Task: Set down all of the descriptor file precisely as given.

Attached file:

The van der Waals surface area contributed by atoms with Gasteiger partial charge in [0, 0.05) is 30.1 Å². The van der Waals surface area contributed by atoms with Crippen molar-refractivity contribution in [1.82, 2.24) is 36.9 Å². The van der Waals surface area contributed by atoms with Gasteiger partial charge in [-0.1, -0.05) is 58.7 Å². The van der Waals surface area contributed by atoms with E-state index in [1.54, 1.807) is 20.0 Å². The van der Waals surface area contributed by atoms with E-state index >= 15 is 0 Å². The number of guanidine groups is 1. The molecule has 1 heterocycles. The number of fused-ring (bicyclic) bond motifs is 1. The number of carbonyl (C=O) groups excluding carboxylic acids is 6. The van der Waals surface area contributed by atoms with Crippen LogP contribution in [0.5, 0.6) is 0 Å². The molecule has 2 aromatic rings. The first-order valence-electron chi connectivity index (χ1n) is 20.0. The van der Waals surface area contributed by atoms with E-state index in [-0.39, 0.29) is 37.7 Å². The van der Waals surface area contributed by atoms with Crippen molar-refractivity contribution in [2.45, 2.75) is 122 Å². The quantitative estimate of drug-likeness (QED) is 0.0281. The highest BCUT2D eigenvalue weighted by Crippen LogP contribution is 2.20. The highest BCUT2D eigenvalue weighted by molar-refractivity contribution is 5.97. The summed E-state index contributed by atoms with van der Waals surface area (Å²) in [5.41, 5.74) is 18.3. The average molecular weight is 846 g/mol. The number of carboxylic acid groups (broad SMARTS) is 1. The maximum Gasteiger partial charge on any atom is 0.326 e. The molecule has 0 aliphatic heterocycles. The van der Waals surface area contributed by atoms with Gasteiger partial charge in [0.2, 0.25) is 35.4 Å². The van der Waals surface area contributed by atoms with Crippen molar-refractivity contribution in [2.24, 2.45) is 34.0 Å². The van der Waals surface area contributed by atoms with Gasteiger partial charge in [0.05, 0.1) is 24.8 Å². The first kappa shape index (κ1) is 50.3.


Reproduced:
The van der Waals surface area contributed by atoms with Gasteiger partial charge in [0, 0.05) is 30.1 Å². The van der Waals surface area contributed by atoms with Crippen molar-refractivity contribution in [1.82, 2.24) is 36.9 Å². The van der Waals surface area contributed by atoms with Gasteiger partial charge in [-0.1, -0.05) is 58.7 Å². The van der Waals surface area contributed by atoms with E-state index in [1.54, 1.807) is 20.0 Å². The van der Waals surface area contributed by atoms with E-state index >= 15 is 0 Å². The number of guanidine groups is 1. The molecule has 1 heterocycles. The number of fused-ring (bicyclic) bond motifs is 1. The number of carbonyl (C=O) groups excluding carboxylic acids is 6. The van der Waals surface area contributed by atoms with Crippen LogP contribution in [0.5, 0.6) is 0 Å². The molecule has 2 aromatic rings. The first-order valence-electron chi connectivity index (χ1n) is 20.0. The van der Waals surface area contributed by atoms with E-state index in [-0.39, 0.29) is 37.7 Å². The van der Waals surface area contributed by atoms with Crippen molar-refractivity contribution in [2.45, 2.75) is 122 Å². The quantitative estimate of drug-likeness (QED) is 0.0281. The highest BCUT2D eigenvalue weighted by Crippen LogP contribution is 2.20. The highest BCUT2D eigenvalue weighted by molar-refractivity contribution is 5.97. The summed E-state index contributed by atoms with van der Waals surface area (Å²) in [5.41, 5.74) is 18.3. The average molecular weight is 846 g/mol. The number of carboxylic acid groups (broad SMARTS) is 1. The maximum Gasteiger partial charge on any atom is 0.326 e. The molecule has 0 aliphatic heterocycles. The van der Waals surface area contributed by atoms with Gasteiger partial charge in [0.2, 0.25) is 35.4 Å². The van der Waals surface area contributed by atoms with Crippen molar-refractivity contribution in [2.24, 2.45) is 34.0 Å². The van der Waals surface area contributed by atoms with Gasteiger partial charge in [0.05, 0.1) is 24.8 Å². The first kappa shape index (κ1) is 50.3.